More sophisticated expressions can be used for CDi(t) that take into account the volatility and inertia in HPI. External factors, such as the announcement of the closing of a large employer or the discovery of a local environmental hazard, can also be taken into account.

A suitable equation for PSi(t) is:

PS i ( t ) = 1 τ s - t / τ s
Where τs is the exponential time constant for the rate of sale of houses in the region of house i. A suitable range for τs is 3 to 12 years. A suitable default value for τs is 6 years. This corresponds 15% of the remaining houses at time t being sold in the next year.

Future claims can be discounted to present dollars using a discount rate. The discount rate can be the cost of capital for reserves or an index of return on investment. An equation suitable for discounting future cash flows is:
V(t)=e −t/τ i
where τi is a discount time constant. A suitable discount time constant is in the range of 10 to 30 years. A suitable default value is 20 years. This corresponds to a discount rate of about 5% per year.

Numerical Example

A suitable value for Fee, can be determined from the following values of the different parameters described above:

    • termbegin=0 years
    • termend=15 years
    • δ=0 years
    • Wq=1.0
    • HPT0=161.42
    • HPI0=185.82
    • τh=19.31 years
    • τd=10 years
    • τs=6 years
    • τi=20 years
    • ε=0

The equation for Feei then becomes:

Fee i >= t = 0 2.72 ( 1 - 161.42 185.82 e t / 19.31 ) * ( 1 - - t / 10 ) * 1 6 - t / 6 * - t / 20 t
Where 2.72 is the time that the forecasted growth in housing price index exceeds the current house sale price. Above that time, the value in the integral drops to ε which for simplicity we have set to 0. Integrating this equation numerically on an appropriately modified computer gives an expected future claim rate for the given house i of about 0.0019 times the original sale price, or about 0.2% of the house sales price. Feei, therefore has to be at least this value or greater. Typical administrative costs might increase the minimum by a factor of 1.7 to give a minimum fee of 0.34% of the house sales price. Additional factors, such as volatility in the House Price Index, can also be taken into account to make sure the Feei is large enough to provide adequate reserves to meet future obligations.

System for Providing Insurance for Home Resale Price Protection Plans

FIG. 5 illustrates 500 a method and system for providing Contractual Liability Insurance to the Financial Services Provider who is providing Home Resale Price Protection Plans to homeowners.

A homeowner 502 seeking to obtain a Home Resale Price Protection Plan applies 511 to a Financial Services Provider 510. If the homeowner meets the underwriting criteria of the Plan, which may include the above considerations about geographic and time distribution of all Plans 516, then the homeowner is approved 513 and a Plan 512 is issued.

As part of the sales process, the Financial Services Provider can make the assertion that the Plan is fully insured if the Financial Services Provider obtains a Contractual Liability Insurance Policy from an Insurer 520. A Contractual Liability Insurance Policy provides that if the Financial Services Provider cannot meet the obligations of its Home Resale Price Protection Plans, then the Insurer will step into its shoes and, up to a certain limit of liability, meet the Financial Services Company's obligations under the Plan. The insurance carrier, for example, might insure each Plan up to $1,000,000. An exemplary insurance policy is shown in Appendix B.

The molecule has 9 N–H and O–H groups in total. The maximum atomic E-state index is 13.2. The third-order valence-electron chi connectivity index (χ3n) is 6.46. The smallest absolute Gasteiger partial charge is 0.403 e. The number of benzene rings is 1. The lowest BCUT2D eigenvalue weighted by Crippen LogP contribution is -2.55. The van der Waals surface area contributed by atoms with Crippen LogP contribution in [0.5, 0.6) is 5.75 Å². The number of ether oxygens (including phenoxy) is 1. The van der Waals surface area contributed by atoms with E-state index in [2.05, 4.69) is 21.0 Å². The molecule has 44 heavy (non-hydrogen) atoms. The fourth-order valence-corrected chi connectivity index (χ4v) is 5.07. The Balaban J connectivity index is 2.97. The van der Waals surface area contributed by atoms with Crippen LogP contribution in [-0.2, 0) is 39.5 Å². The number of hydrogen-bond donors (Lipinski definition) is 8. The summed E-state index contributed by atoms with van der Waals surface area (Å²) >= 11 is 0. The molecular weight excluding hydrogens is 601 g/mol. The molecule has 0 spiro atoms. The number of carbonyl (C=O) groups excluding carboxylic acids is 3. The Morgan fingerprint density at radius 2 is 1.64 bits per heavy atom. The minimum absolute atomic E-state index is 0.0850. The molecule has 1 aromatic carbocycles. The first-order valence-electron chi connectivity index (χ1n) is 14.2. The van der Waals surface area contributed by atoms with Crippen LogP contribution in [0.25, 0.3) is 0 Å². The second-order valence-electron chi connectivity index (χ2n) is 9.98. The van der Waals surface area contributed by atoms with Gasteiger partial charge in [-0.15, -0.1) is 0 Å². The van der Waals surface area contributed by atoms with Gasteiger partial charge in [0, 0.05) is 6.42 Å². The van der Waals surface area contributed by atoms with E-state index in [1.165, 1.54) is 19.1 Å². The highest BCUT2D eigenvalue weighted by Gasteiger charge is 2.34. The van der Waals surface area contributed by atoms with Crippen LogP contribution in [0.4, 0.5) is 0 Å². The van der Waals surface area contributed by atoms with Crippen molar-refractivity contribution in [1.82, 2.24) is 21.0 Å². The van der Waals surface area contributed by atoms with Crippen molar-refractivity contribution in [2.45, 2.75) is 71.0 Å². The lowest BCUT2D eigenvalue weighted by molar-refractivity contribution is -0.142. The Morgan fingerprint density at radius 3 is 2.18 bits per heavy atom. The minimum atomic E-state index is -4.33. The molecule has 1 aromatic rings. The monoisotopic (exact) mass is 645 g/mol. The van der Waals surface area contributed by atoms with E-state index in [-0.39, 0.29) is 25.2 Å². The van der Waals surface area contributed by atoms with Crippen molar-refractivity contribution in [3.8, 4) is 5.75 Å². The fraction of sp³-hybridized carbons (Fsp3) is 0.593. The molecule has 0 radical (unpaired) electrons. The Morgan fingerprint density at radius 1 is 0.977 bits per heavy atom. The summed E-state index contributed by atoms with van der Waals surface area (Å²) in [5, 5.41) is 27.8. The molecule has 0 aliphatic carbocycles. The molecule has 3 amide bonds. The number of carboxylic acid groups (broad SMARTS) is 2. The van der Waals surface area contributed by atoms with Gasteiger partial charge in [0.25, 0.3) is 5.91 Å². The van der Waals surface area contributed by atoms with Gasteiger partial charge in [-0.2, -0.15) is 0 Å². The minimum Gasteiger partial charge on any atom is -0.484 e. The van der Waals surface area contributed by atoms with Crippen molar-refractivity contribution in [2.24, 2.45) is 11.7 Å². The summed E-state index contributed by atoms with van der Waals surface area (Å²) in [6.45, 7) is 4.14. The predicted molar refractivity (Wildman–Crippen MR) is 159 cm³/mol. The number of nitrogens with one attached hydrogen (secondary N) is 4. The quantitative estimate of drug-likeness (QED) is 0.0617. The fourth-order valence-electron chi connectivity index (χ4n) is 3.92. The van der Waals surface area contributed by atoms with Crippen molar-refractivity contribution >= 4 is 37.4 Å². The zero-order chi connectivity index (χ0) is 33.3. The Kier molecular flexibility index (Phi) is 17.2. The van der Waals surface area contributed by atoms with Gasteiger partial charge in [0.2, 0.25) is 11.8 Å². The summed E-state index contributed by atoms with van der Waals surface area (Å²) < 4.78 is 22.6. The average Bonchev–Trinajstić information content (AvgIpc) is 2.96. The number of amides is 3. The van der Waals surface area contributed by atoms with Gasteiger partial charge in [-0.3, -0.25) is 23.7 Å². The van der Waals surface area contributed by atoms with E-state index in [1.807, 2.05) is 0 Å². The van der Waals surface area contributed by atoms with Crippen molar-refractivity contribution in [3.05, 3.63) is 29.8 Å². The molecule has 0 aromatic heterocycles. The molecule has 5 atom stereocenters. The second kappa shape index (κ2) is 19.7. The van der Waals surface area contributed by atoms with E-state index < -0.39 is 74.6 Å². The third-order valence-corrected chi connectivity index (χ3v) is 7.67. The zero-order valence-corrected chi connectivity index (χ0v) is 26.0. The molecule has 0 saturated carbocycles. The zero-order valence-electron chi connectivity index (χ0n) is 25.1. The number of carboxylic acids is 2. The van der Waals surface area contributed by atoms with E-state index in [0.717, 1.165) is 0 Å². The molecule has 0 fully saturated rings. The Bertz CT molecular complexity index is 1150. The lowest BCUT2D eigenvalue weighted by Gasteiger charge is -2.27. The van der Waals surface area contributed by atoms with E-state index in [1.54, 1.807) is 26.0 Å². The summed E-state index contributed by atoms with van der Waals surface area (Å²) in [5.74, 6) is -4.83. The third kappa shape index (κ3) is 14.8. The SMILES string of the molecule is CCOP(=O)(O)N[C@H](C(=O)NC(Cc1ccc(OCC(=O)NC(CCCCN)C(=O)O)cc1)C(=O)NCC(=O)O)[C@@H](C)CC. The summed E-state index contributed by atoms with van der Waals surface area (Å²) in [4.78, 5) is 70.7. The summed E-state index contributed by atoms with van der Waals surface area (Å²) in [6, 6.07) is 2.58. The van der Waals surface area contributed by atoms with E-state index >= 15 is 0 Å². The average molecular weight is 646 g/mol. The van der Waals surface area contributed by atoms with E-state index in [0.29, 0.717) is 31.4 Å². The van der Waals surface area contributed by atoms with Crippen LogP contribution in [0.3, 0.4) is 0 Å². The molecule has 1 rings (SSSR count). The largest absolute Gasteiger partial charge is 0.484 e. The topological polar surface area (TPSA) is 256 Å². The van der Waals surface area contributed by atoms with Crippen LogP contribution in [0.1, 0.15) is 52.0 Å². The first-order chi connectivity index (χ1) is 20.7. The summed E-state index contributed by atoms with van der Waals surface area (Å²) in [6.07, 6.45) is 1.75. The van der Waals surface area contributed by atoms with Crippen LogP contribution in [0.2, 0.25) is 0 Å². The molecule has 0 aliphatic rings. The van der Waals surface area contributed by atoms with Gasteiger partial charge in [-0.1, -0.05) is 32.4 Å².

The Financial Services Provider obtains Contractual Liability Insurance Coverage by applying 521 to a property casualty insurance carrier 520 for coverage. If the Financial Services Provider meets the underwriting criteria and pays the appropriate premium, then insurance coverage 523 will be provided.

Thus, even though a Home Resale Price Protection Plan is not considered insurance, it can nonetheless be insured to the benefit of the homeowner participating in the Plan.

There is additional security for the homeowner if the insurance carrier is an Admitted Insurance Carrier in a given state. In order to become admitted, a carrier must apply 531 to a state's insurance department 530. If the carrier meets the state's requirements for admission, such as financial strength measured by appropriate capital and surplus 524, and the use of approved insurance forms 522 (e.g. approved Contractual Liability Policy Forms), then it will be admitted 533 to write the approved insurance policies in that state. An alternative measure of financial strength of a given insurance carrier is its credit rating as provided by a credit rating agency, such as A.M. Best. An A. M. Best credit rating of A− or greater is suitable for an insurance carrier to be considered strong or excellent.

The homeowner does not have to be in the same state that the insurance carrier is admitted to in order for his or her Home Resale Price Protection Plan to be insured. The carrier can cover the homeowner through an appropriate insurance certificate issued under a master policy to the Financial Services Provider. An exemplary certificate is presented in Appendix B.

The insurance carrier can provide services beyond simply insuring the contracts of the Financial Services Provider. The insurance carrier, for example, can accept the obligations to pay substantially all of the claims of the homeowner. This can increase the overall financial efficiency of the process by allowing the present crediting of obligations to pay future claims on the books of said insurance carrier. Thus the net cost of the carrier paying all of the claims may be negative. This net cost can be taken into account in calculating the overall premium for a Home Resale Price Protection plan. The extent to which the insurance carrier can accept obligations to pay claims against an insured Home Resale Price Protection Plan may be determined by the regulations of the state of residence of the homeowner.